This notion of the building process is consistent with the larger divine-human partnership set forth at Sinai. God needs artisans with the skill of Bezalel (and prophets such as Moses and Isaiah, or jurists and teachers like our Sages) because the matter of bringing Torah to life is not as simple as sawing boards to a certain length, or looking up a particular situation in a divinely revealed instruction manual and doing what is specified there. God relies upon the creativity, intelligence, and will of the human beings created in His image. That is why God calls Bezalel, calls Moses, and calls the Sages. Through them and their work, God calls the rest of us. Indeed, as complex and detailed as the instructions given for building the Mishkan and performing the sacrifices are, careful reading indicates that many necessary details are not supplied in the Torah. “Oral law” is required to complement and complete “written law.” Human initiative is valued by God, Who is the source and model of that initiative.

About 25 years ago, an art show in New York featured drawings by master artists such as Michelangelo that were copies of drawings done by other great artists. Inevitably, the copies differed from the originals in significant ways that revealed the particular talents, styles, and perspectives of their makers. Adam Gopnik, reviewing the show for the New Yorker (July 4, 1988), put the questions raised by the exhibit this way: “How can copying lead to change? Looking more closely at the Michelangelo drawing, we discover that what had seemed at first a faithful, even dutiful replication—an act of filial piety—is in certain crucial ways not faithful at all.”

The religious language here is striking—and, if one follows my reading of ke-khol, Gopnik’s use of it is utterly mistaken, as we learn in subsequent pages of his review. “Filial piety” does not mean doing exactly as our parents did. “Faithfulness” in art or performance does not mean copying in detail an earlier work or performance (including one’s own). Is Pacino’s Shylock “unfaithful” to Shakespeare because it differs from Olivier’s? When Isaac Stern played a Beethoven violin concerto one evening, should it have been judged by its exact likeness to the performance of the piece he gave the night before, or to some ideal that existed in the head of the composer?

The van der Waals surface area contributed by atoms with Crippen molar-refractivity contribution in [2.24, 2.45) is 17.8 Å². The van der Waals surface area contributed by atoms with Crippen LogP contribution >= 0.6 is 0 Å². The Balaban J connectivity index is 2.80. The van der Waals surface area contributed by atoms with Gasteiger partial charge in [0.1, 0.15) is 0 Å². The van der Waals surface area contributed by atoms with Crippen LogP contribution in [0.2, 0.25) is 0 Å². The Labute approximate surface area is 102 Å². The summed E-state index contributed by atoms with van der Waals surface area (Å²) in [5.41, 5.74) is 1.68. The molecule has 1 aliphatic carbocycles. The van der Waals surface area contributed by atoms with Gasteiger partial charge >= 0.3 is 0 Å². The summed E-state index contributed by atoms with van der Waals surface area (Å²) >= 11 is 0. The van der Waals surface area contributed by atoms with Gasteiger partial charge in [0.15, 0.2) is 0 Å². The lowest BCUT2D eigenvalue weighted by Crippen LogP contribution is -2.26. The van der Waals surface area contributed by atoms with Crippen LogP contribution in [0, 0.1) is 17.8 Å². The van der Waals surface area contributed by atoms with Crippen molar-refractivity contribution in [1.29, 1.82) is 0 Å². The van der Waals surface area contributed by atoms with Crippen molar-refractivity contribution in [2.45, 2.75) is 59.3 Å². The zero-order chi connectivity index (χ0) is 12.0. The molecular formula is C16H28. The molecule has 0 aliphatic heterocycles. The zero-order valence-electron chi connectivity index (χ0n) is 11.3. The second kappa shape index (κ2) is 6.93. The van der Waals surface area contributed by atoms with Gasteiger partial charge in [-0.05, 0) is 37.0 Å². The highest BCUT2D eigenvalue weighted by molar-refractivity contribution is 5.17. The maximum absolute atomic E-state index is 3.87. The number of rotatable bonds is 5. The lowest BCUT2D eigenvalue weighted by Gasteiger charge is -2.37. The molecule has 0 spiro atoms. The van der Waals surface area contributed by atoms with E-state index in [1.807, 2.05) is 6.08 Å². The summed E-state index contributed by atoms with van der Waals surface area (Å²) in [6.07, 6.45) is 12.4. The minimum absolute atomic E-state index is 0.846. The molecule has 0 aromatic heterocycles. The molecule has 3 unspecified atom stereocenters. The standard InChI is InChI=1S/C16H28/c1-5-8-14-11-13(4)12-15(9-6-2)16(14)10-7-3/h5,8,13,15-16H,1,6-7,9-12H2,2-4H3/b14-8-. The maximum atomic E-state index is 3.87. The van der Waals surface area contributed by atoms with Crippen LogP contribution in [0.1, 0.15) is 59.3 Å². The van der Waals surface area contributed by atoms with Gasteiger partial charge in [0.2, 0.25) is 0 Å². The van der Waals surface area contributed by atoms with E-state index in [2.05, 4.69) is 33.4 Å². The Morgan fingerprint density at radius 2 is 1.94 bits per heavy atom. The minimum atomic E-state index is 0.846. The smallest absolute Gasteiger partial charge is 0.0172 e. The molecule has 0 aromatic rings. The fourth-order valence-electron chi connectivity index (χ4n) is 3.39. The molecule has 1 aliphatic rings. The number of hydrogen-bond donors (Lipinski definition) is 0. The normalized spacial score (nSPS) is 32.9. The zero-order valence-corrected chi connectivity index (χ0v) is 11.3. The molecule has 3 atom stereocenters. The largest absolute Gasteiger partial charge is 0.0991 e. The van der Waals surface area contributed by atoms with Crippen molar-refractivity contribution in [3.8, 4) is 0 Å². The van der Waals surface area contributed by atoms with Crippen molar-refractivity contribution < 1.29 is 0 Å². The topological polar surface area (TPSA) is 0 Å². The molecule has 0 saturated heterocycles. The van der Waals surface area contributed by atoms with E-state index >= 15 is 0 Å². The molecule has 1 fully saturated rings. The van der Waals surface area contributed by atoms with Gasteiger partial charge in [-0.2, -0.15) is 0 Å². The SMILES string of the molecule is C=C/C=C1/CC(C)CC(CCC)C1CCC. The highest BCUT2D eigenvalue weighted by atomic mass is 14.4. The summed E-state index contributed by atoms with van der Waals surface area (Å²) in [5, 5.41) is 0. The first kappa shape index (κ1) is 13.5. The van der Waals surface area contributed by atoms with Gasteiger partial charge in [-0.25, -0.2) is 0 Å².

The answer of course is “no.” Gopnik is clear on the point: “The show demonstrates with beautiful clarity that every copy, no matter how faithful, produces subtle variations, and that it is the readiness to take advantage of those variations, created in the act of making, which has been one engine of change in art.” The artist or performer does not set out to depart from the original. He or she feels obligated to make it live in and through his or her own work—through that artist’s self, that artist’s life. Art is far more than mechanical reproduction. So is life. So is piety. Tradition, as Conservative Jews have long taught, means change through continuity, and continuity through change. Our aim is to conserve and, by doing so, to serve. Our means require bringing all we have to the task, and all we are.

Synagogues today need honest and thoughtful discussion of what this sort of faithfulness means for communal worship. Parashat Terumah reminds us that sincere desire to stand before God and one another is required. So is the creation of communities that are far more than assemblages of individual consumers. And there is artistry: copies made holy by dedication to the task of being present and coming near to the Source of all Creation. The ancient Israelites, who were far from perfect in character—and so like us in many respects, including this one—can inspire us to work at the task of sanctuary building until we get it right.

The publication and distribution of the JTS Commentary are made possible by a generous grant from Rita Dee and Harold (z”l) Hassenfeld.